Wednesday, March 27, 2024

Secretoglobin SCGB1D2 found in human sweat may protect against those affected by Lyme's Disease

     Lyme's disease affects more than 500,000 people a year, the disease is carried by mice, deer, and other animals and is transmitted by ticks. The disease is caused by the bacterium Borrelia Burgdorferi, which can cause symptoms like fatigue, body aches, fever, and other symptoms that can usually be cleared up but, for others, these symptoms may linger for years. Michal Caspi Tal and Hanna Ollila, researchers at MIT, ran a genome-wide association study (GWAS) with included genome sequences for 410,000 people, 7,000 of them having Lyme's disease. The article described how the GWAS revealed how the secretoglobin, a family of proteins that play a role in immune responses to infection, SCGB1D2 (mainly produced by sweat glands) may be linked to the disease. Mice injected with borrelia burgdorferi exposed to a mutant version of the protein fell victim to the disease however, mice injected with borrelia burgdorferi exposed to the normal version of the protein showed no signs or symptoms of the disease. Though researchers are not sure how the protein inhibits bacterial growth, they found that the mutated version causes a shift from the amino acid proline to leucine.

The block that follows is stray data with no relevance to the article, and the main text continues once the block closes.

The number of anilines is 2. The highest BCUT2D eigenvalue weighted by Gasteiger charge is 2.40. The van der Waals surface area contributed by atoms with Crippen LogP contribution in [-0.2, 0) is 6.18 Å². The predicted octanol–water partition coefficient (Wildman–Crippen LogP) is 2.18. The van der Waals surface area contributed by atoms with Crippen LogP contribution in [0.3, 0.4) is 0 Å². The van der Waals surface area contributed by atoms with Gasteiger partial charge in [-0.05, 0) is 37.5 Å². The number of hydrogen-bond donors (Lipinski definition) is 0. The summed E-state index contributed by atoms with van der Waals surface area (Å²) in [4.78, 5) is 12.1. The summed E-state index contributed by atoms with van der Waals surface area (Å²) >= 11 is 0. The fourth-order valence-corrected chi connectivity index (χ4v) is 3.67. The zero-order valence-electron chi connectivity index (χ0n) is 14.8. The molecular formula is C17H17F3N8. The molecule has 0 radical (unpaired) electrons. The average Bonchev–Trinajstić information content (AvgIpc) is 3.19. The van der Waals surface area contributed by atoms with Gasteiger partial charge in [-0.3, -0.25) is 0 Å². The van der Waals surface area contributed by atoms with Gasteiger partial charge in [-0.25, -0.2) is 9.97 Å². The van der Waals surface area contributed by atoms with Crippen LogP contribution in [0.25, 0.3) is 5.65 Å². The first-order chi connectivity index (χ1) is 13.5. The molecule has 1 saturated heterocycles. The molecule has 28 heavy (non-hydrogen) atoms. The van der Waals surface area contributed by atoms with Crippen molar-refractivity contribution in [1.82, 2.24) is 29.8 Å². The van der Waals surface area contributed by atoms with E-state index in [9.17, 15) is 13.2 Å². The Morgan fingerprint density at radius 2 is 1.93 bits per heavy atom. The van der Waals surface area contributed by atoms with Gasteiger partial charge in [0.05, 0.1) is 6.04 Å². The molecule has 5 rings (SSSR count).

I found the research that was done to be potentially life changing for many people. So many people suffer from Lyme's disease and is very common around woody areas, like the pinelands. The potential that has risen from these findings, as talked about in the article, could eventually be used to make protective creams, or new medicines for people whose symptoms are still around, even after antibiotics. The new information could also potentially be applied to dogs, another species commonly affected by the bacterium. I think it's amazing what could be found using huge genome databases. 

Article: A Protein found in human sweat may protect against Lyme disease

Reference: SCGB1D2 inhibits growth of Borrelia burgdorferi and affect susceptibility to Lyme disease

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